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    4. I think you're so brave to adopt again! I know one should never say never, but I really can't imagine us adopting again. The situation would literally have to fall in our laps, as we won't be looking for it.

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    5. It is such a leap...and this time...we didnt sign with an agency but instead found him first and went with that agency. I don't think I would ever again sign and have them find referrels for us. I can clearly see how, at least for us why things went wrong. Our agency was good...but the program director never adopted, was desiring to keep the line moving and though they didn't seriously pressure us, still it did feel bad when we said we weren't sure and she gave us every reason why this child was a good choice. I mean the red flags were everywhere! DH told me us picking our child, he feels is best for us....we could pick and choose what kids clicked with us, get their file and make a decision ourselves..no 72 hours to decide, no pressure or deadlines,.no director who has a line waiting for us to choose already. I can't tell you the freedom it was to do things at our pace. So far in one months time..we have gotten tons of pictures and videos...four Seperate updates...we didnt ask for but get regularly. This is their partership so they have constant communication with them. It is easy to see our soon to be son..how he is progressing,etc. Its really better for him and us to have that open communication with his orphanage...this orphanage also has good comments made at how well they prepare the kids. I feel like there is so much more peace going in with him then there ever was with our first adoption. And ya, Its important to make sure adoption still isnt in our hearts before closing that door. Hubby says he has no idea how the future will go with our first...but knew he felt an enormous sadness not having at least one after our oldest kids.....but we sort of looked at kids on lists and keeping an open mind..but thats it. But this child was a game changer and we knew it. And boy do I fear...still.but I have to at least leap...and if we get to china and see a very different child then we can handle..we have decided we will get on the first plane home...no more leaping....after that. We can move forward and be empty nesters and I will move forward knowing I tried. Never for me....just turned into a RIGHT NOW. Shocking..right? I agree! LOL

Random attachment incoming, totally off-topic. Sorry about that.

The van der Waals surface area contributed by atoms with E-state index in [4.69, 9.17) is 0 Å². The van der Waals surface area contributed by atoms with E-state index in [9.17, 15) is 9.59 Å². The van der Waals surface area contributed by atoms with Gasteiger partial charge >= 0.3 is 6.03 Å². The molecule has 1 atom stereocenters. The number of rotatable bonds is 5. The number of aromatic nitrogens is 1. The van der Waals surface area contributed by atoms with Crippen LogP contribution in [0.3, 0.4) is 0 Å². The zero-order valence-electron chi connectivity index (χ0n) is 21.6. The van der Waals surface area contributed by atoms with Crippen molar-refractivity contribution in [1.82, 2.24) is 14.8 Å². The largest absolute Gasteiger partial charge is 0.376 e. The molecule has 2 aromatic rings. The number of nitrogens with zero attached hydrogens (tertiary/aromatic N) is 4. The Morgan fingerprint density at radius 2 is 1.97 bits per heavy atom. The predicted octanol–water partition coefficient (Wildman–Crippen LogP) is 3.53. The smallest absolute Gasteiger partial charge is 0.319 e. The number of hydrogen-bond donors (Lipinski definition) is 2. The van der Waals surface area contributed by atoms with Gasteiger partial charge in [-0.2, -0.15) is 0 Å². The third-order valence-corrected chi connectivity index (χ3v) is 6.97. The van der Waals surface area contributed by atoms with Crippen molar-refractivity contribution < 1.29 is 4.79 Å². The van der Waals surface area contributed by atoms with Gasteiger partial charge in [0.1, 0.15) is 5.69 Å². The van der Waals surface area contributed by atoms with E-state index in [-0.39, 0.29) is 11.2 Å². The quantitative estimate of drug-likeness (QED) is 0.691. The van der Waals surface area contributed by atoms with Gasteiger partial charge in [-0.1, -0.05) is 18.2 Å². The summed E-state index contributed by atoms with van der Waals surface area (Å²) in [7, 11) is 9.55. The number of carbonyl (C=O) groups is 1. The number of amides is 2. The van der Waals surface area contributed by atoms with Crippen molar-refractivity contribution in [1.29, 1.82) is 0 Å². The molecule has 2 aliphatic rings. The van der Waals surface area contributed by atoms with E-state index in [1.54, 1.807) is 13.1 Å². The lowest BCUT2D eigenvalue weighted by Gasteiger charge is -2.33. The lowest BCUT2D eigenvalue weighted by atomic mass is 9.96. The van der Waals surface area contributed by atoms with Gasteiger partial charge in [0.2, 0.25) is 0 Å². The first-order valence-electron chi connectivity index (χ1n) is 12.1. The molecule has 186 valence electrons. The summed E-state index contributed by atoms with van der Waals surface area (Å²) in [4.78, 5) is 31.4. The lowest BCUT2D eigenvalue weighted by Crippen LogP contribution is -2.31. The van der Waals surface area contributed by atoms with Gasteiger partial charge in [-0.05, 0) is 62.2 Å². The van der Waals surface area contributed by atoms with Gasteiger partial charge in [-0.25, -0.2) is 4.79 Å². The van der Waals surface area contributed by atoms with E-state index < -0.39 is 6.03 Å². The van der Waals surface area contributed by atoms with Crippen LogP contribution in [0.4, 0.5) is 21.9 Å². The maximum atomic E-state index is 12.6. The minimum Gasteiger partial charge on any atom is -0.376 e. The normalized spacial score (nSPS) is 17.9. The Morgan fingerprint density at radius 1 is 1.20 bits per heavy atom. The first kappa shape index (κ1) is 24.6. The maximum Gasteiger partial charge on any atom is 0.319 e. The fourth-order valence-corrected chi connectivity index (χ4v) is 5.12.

..but to not try again I feel would plague us the rest of our lives. IF this fails...we tried. So yup..never say never cause I am NOT








      brave..not even close...I am taking ONE more chance...after that I am done. And if I still want more kids...well then the biological route is still open. I just refuse to be branded unlucky due to circumstances. As a Christian I fai

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    6. seriously..this phone chopped and cut the whole conversatiin to pieces....hope you got some of that..

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    7. Sounds great! Which agency are you with?

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    8. The agency is Heartsent...I saw they had bad reviews too...but so far our experience with them has been exceptional! I feel like our child is getting great care and thats whats most important to us. I feel like the ladies there are so easy to talk too and amazing. So far...so good!!!

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    9. I haven't heard anything about them. I know a couple of the agencies that have partnerships, that's why I wondered. Best wishes for a speedy process!